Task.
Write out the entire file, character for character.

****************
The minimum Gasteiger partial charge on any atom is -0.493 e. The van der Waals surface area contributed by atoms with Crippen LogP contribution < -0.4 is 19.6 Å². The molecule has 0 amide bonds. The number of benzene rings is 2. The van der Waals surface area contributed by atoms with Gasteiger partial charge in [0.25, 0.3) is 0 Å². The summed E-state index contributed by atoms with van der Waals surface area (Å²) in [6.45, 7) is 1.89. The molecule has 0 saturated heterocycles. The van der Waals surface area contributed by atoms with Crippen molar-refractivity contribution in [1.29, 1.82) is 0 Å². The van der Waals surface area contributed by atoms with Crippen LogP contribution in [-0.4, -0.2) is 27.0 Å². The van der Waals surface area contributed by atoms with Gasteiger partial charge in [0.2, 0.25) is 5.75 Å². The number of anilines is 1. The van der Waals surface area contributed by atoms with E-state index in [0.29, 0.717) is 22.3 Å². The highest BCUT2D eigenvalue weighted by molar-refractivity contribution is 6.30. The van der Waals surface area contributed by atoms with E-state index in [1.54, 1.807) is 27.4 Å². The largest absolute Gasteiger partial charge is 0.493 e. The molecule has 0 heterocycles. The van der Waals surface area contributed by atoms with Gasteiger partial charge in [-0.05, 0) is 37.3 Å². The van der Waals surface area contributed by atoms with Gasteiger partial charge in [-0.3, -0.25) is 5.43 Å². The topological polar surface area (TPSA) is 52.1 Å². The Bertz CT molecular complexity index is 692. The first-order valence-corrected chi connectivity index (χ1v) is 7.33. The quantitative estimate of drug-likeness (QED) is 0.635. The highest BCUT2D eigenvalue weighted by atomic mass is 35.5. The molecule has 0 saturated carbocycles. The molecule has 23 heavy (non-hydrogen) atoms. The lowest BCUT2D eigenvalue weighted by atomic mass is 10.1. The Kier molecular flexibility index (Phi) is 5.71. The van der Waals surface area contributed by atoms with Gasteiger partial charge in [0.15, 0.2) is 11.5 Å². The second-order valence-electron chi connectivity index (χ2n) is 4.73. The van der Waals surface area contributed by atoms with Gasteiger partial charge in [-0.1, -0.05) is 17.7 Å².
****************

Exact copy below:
The minimum Gasteiger partial charge on any atom is -0.493 e. The van der Waals surface area contributed by atoms with Crippen LogP contribution < -0.4 is 19.6 Å². The molecule has 0 amide bonds. The number of benzene rings is 2. The van der Waals surface area contributed by atoms with Gasteiger partial charge in [0.25, 0.3) is 0 Å². The summed E-state index contributed by atoms with van der Waals surface area (Å²) in [6.45, 7) is 1.89. The molecule has 0 saturated heterocycles. The van der Waals surface area contributed by atoms with Crippen molar-refractivity contribution in [1.29, 1.82) is 0 Å². The van der Waals surface area contributed by atoms with Crippen LogP contribution in [-0.4, -0.2) is 27.0 Å². The van der Waals surface area contributed by atoms with Gasteiger partial charge in [0.2, 0.25) is 5.75 Å². The number of anilines is 1. The van der Waals surface area contributed by atoms with E-state index in [0.29, 0.717) is 22.3 Å². The highest BCUT2D eigenvalue weighted by molar-refractivity contribution is 6.30. The van der Waals surface area contributed by atoms with E-state index in [1.54, 1.807) is 27.4 Å². The largest absolute Gasteiger partial charge is 0.493 e. The molecule has 0 heterocycles. The van der Waals surface area contributed by atoms with Gasteiger partial charge in [-0.05, 0) is 37.3 Å². The van der Waals surface area contributed by atoms with Gasteiger partial charge in [-0.3, -0.25) is 5.43 Å². The topological polar surface area (TPSA) is 52.1 Å². The Bertz CT molecular complexity index is 692. The first-order valence-corrected chi connectivity index (χ1v) is 7.33. The quantitative estimate of drug-likeness (QED) is 0.635. The highest BCUT2D eigenvalue weighted by atomic mass is 35.5. The molecule has 0 saturated carbocycles. The molecule has 23 heavy (non-hydrogen) atoms. The lowest BCUT2D eigenvalue weighted by atomic mass is 10.1. The Kier molecular flexibility index (Phi) is 5.71. The van der Waals surface area contributed by atoms with Gasteiger partial charge in [0.15, 0.2) is 11.5 Å². The second-order valence-electron chi connectivity index (χ2n) is 4.73. The van der Waals surface area contributed by atoms with Gasteiger partial charge in [-0.1, -0.05) is 17.7 Å².